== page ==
What to know before watching the ‘Black Mirror: Bandersnatch’ interactive odyssey
Look out world, the “Black Mirror” interactive experience is upon us.
As teased in a trailer Thursday, Netflix dropped “Black Mirror: Bandersnatch” at midnight Pacific and social media has been abuzz in the hours since, attempting to untangle the twisted tale of a young man’s flirtation with madness.
Rather than go in completely blind, here are a few things to keep in mind before delving into the “Black Mirror” film.
What’s a bandersnatch, anyway?
First mentioned by Lewis Carroll in his 1872 novel “Through the Looking Glass,” a bandersnatch is a speedy fictional creature with powerful jaws, but lacking more definitive description.
In “Black Mirror,” “Bandersnatch” is a choose-your-own-adventure story that Stefan (Fionn Whitehead) is attempting to adapt into an interactive video game, despite the author’s mysterious, murderous impulses while penning the original novel.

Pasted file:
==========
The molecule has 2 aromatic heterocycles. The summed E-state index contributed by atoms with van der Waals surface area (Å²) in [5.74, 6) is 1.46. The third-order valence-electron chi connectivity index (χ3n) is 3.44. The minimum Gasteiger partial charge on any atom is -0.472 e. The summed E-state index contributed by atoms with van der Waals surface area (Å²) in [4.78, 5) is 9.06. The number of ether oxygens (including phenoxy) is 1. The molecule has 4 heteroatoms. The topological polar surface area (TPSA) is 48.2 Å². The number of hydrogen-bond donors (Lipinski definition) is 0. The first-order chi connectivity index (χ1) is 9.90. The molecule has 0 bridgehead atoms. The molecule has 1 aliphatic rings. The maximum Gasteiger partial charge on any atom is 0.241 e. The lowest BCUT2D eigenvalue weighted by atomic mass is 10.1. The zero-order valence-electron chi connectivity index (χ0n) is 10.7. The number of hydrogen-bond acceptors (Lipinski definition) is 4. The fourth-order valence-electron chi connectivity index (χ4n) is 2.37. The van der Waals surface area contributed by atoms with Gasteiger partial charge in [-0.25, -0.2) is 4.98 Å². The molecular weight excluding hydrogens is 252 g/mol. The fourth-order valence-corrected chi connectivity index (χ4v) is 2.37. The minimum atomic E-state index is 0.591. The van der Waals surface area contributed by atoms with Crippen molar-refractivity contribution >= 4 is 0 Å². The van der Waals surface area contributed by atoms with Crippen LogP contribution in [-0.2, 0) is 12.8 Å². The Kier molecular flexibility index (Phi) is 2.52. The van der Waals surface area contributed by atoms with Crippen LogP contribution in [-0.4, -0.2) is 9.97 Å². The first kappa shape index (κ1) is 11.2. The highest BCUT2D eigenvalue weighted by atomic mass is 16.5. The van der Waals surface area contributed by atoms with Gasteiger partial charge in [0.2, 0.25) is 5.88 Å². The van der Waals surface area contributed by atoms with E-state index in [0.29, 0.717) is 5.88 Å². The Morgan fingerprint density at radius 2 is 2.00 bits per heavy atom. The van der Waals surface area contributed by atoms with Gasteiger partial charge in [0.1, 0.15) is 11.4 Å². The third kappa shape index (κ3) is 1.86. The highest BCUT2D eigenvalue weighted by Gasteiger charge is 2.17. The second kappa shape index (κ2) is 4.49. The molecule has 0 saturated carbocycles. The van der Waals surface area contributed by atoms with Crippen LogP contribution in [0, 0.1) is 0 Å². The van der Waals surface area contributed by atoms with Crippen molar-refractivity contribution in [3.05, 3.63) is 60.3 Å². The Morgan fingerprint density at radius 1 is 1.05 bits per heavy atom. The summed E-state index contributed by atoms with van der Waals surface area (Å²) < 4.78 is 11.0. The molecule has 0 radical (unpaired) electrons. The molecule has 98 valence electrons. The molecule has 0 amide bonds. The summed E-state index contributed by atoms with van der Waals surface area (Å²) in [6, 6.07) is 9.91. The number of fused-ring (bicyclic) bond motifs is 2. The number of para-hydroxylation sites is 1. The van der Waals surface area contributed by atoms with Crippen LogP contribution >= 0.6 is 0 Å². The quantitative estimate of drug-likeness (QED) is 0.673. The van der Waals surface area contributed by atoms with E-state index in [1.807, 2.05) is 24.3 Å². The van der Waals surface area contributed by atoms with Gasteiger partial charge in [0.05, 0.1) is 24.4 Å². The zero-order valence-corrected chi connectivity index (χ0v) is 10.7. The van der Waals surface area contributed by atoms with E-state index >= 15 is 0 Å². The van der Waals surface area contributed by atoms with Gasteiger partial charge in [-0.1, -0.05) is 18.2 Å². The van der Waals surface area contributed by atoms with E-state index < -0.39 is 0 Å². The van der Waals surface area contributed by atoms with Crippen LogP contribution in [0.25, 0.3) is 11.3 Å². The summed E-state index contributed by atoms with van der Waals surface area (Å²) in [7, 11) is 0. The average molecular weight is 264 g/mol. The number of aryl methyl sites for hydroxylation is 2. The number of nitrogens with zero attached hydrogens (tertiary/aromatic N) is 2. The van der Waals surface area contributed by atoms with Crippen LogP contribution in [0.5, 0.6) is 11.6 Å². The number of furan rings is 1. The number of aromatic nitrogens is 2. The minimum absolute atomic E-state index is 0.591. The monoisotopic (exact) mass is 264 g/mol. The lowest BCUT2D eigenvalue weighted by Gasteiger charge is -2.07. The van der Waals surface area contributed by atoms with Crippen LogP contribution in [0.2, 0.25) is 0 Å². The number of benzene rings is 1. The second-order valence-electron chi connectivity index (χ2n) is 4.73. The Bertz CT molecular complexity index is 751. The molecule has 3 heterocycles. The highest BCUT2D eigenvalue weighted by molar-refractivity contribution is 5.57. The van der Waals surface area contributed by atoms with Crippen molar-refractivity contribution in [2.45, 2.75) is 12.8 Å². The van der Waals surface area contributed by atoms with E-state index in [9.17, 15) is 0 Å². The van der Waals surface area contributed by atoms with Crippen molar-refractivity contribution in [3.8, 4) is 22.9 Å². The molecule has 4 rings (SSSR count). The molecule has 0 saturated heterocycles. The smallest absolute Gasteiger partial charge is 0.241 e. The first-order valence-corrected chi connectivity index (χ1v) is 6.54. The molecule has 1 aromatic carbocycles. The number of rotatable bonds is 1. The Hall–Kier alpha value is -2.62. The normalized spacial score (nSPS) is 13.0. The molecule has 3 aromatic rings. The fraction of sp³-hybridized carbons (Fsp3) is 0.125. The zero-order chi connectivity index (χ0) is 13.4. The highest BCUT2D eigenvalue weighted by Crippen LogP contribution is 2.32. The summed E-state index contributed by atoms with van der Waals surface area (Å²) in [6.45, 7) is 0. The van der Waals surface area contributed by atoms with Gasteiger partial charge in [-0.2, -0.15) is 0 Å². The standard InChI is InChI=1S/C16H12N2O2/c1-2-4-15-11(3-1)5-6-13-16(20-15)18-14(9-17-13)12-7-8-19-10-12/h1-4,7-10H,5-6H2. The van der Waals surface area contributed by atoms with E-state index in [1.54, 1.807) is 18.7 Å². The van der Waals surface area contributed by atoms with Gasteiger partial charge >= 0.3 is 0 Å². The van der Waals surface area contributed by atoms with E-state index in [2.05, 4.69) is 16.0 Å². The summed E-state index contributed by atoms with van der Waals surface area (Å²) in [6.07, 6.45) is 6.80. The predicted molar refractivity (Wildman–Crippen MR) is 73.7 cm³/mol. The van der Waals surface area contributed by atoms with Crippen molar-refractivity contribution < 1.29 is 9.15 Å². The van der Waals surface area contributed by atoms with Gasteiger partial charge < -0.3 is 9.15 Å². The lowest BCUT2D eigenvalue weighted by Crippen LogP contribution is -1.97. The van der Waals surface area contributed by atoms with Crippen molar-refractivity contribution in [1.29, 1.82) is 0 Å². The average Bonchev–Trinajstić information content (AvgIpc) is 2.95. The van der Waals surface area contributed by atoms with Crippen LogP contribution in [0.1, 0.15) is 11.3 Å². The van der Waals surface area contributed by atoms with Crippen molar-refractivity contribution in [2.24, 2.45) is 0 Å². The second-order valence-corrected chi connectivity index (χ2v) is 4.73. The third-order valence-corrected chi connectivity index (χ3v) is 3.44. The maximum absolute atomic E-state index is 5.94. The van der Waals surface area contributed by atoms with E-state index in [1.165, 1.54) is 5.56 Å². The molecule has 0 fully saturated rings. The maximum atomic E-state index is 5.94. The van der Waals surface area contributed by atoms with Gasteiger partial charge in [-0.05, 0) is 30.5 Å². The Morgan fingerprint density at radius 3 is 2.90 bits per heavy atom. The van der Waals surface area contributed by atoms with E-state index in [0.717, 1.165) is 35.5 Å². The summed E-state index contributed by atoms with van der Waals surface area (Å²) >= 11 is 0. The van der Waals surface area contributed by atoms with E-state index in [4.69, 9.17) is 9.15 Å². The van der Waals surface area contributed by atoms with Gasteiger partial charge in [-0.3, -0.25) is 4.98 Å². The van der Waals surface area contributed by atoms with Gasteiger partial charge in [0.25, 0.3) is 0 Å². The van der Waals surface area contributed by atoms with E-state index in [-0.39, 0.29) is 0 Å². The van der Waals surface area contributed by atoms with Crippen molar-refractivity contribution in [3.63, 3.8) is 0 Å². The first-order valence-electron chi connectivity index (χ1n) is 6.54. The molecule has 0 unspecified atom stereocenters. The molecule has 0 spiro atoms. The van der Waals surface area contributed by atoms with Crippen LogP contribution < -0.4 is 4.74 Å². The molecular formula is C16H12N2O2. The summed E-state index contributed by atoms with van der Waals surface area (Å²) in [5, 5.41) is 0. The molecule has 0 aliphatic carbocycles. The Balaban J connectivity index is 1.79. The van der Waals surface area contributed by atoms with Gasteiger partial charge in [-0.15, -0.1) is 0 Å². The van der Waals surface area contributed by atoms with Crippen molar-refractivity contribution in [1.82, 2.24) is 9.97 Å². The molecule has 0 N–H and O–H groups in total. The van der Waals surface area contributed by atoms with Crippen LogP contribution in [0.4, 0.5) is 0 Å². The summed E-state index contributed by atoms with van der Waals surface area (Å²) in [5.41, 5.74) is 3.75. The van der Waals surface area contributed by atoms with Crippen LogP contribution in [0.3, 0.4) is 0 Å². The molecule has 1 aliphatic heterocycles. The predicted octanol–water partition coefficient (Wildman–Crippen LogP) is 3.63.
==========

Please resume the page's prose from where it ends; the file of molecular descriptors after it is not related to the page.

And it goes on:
How long can I expect to spend on this adventure?
That’s really up to you. There’s a reported total of 312 minutes of filmed material contained in “Black Mirror: Bandersnatch,” over five hours of piping hot bandersnatch content.
In reality, Netflix suggests that the average run time is around 90 minutes.
Can I do what I did as a kid and find the best ending and choose toward that?
What? No! What is wrong with you? You’re going to ruin the narrative integrity of the entire project. Besides, there are five main endings – all containing variations – don’t you want to find them all?
Can Netflix really pull this off?
Believe it or not, it already has. “Black Mirror: Bandersnatch” may be the company’s first foray into interactive entertainment for more mature audiences, but the streaming content creator has been playing in the children’s choose-your-own-adventure game for over a year.
“Puss in Book: Trapped in an Epic Tale” launched in June 2017, followed by “Buddy Thunderstruck: The Maybe Pile,” “Stretch Armstrong: The Breakout” and “Minecraft: Story Mode,” proving that Netflix knows what’s up when it comes to branching narratives.
OK, but how are people reacting to their “Bandersnatch” complicity?
Not great, honestly. Check it out.
Think you’re tougher than the rest? Choose for yourself. “Black Mirror: Bandersnatch” is now streaming on Netflix.
Inside the business of entertainment
The Wide Shot brings you news, analysis and insights on everything from streaming wars to production — and what it all means for the future.
You may occasionally receive promotional content from the Los Angeles Times.